Stages II-IV improved their mean BCVA after surgery (Table 2). The mean preoperative and final BCVA in stage II was higher than in those stages III and IV; the lowest mean preoperative and final BCVA  were in stage IV (Table 4).

 

Functional results by type of tamponade

 

Eyes with any tamponade improved their mean BCVA (Table 2). The mean preoperative (p< 0.001) and final BCVA (p < 0.001) were higher in eyes with gas than in eyes with silicon (independent samples t-test).

 

Anatomical results

 

At the end of follow up period, 59 eyes (98.33%) had an attached retina; nine (15.0%) still had silicon.

Nineteen eyes (31.67%) required additional surgery; their mean BCVA improved at the end of follow up (Table 2).

Six eyes (10%) had one or more postoperative complications; three eyes had perimetric damage, including one from stage II and two from stage III. Three eyes in stage IV had rhematogenous RD (RRD) unrelated to the primary MMH, which required retinopexy and silicon tamponade; one of them ended-up with severe proliferative vitreoretinopathy (PVR) due to endophthalmitis.

One eye in stage IV had a fibrous recurrent ERM and needed further dissection. One eye in stage II had a residual symptomatic external foveoschisis that required ILM remnants peeling.

 

Structural (tomographic) results

 

Twenty eyes had a normal macula (33.33%) with all the biomarkers; 15 (25.0%%) in stage II and three (5.0%) in stage III. Three eyes had all the biomarkers and an ERM (5%).

Fourteen eyes (23.33%) had diffuse chorioretinal atrophy (DCRA); four presented the biomarkers, but fluorescein angiography showed no choriocapillaris perfusion and only late staining of the choroidal and scleral tissue; one of these four eyes was in stage I, two were in stage II, and one was in stage IV. One eye in stage II had an ERM.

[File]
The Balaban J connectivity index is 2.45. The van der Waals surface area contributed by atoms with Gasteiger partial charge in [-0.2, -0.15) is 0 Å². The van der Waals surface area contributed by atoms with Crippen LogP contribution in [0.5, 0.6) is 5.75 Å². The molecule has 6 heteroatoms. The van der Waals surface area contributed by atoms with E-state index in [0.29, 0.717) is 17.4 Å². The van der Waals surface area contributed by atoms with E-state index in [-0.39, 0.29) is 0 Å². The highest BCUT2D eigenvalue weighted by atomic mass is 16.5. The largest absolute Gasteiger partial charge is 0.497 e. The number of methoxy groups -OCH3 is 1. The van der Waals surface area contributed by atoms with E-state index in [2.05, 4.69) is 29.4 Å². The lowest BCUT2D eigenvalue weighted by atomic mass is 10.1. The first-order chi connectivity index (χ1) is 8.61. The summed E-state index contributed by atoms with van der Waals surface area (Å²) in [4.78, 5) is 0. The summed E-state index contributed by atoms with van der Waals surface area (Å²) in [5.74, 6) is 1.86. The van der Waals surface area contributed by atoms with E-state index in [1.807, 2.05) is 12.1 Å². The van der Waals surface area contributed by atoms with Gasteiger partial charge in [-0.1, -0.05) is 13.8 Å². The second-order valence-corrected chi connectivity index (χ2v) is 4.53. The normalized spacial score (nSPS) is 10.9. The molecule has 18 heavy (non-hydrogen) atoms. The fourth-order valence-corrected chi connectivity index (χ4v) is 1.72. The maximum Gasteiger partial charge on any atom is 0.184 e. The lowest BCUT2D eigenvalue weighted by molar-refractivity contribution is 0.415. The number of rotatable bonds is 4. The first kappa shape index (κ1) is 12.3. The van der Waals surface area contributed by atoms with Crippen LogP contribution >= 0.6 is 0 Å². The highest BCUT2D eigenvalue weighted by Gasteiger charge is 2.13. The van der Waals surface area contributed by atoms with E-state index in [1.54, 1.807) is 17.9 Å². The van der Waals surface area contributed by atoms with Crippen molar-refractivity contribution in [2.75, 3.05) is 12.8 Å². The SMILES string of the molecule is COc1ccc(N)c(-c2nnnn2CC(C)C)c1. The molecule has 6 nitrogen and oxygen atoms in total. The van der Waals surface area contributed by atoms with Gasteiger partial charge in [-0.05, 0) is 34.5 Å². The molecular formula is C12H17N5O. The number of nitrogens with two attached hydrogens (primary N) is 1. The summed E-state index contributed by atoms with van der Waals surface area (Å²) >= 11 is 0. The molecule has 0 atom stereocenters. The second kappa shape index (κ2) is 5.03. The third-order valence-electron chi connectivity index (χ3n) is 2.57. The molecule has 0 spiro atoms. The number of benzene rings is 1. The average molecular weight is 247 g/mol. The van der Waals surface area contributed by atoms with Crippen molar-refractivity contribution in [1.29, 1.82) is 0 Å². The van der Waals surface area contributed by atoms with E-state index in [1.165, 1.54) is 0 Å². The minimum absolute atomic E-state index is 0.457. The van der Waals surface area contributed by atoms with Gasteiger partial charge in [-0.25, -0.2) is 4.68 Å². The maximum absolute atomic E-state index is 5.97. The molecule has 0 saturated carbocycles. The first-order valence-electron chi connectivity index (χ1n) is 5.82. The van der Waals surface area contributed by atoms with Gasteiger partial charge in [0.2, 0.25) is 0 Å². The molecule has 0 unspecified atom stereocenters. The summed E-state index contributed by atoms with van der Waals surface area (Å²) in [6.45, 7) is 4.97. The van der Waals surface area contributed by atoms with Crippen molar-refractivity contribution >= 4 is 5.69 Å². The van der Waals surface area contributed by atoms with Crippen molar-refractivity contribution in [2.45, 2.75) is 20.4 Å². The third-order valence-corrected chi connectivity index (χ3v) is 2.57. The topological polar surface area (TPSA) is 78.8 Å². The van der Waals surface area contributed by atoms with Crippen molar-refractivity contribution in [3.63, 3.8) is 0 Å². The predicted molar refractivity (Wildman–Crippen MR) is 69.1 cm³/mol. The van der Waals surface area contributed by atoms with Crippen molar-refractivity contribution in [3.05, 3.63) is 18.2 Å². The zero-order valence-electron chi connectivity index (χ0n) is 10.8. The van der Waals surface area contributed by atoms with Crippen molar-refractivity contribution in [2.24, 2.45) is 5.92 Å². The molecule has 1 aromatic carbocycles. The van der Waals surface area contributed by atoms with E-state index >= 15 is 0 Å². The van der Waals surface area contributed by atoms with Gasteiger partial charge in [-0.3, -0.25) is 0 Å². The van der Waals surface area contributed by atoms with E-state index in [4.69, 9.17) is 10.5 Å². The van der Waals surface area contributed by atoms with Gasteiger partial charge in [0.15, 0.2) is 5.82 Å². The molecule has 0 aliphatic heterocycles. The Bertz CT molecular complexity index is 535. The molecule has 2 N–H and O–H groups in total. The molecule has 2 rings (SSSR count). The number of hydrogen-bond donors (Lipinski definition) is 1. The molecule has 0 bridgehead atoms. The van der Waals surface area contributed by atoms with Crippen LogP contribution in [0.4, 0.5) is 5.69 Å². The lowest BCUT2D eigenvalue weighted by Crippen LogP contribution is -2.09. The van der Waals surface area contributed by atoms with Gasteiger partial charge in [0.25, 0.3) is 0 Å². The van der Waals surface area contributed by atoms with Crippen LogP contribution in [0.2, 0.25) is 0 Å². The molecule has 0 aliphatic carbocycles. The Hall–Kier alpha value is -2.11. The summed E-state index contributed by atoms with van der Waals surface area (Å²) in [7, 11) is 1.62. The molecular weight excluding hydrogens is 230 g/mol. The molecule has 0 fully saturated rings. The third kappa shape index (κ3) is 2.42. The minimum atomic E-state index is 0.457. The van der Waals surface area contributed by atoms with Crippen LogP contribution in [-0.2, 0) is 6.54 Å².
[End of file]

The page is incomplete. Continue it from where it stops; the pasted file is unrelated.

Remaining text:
Two eyes with DCRA had residual MF, including one in stage II and one in stage IV; they had the main biomarkers without posterior cortical or ILM remnants. Two eyes in stage IV and DCRA had an open but sealed MMH without biomarkers and diffusely atrophic retinal pigmented epithelium (RPE).

Four eyes with DCRA also had a closed MH, they showed a discontinued IS/OS line without an apical cone segment line and diffuse macular thinning (DMT); one eye was in stage III, and three were in stage IV. One eye in stage III with DCRA had DMT (macular thickness <80 µm) without an IO/OS line or external macular structures. 

Eight eyes (13.3%) had an open and sealed MMH without subretinal fluid around it, including one in stage III and seven in stage IV (figure 3); none of them had foveal inner or outer neuroretinal layers or IS/OS line; two eyes in stage IV had DCRA.

Ten eyes had a closed MMH (16.7%), including three in stage III and seven in stage IV (figure 4); four had DCRA, including one in stage III with a residual MF, one in stage IV with FRD (figure 4) and one with severe DMT.

Three eyes had a residual MF (5%), including two in stage II that had biomarkers; the other one was in stage III, had a sealed MH and only showed an RPE line and foveal contour.

 

 

DISCUSSION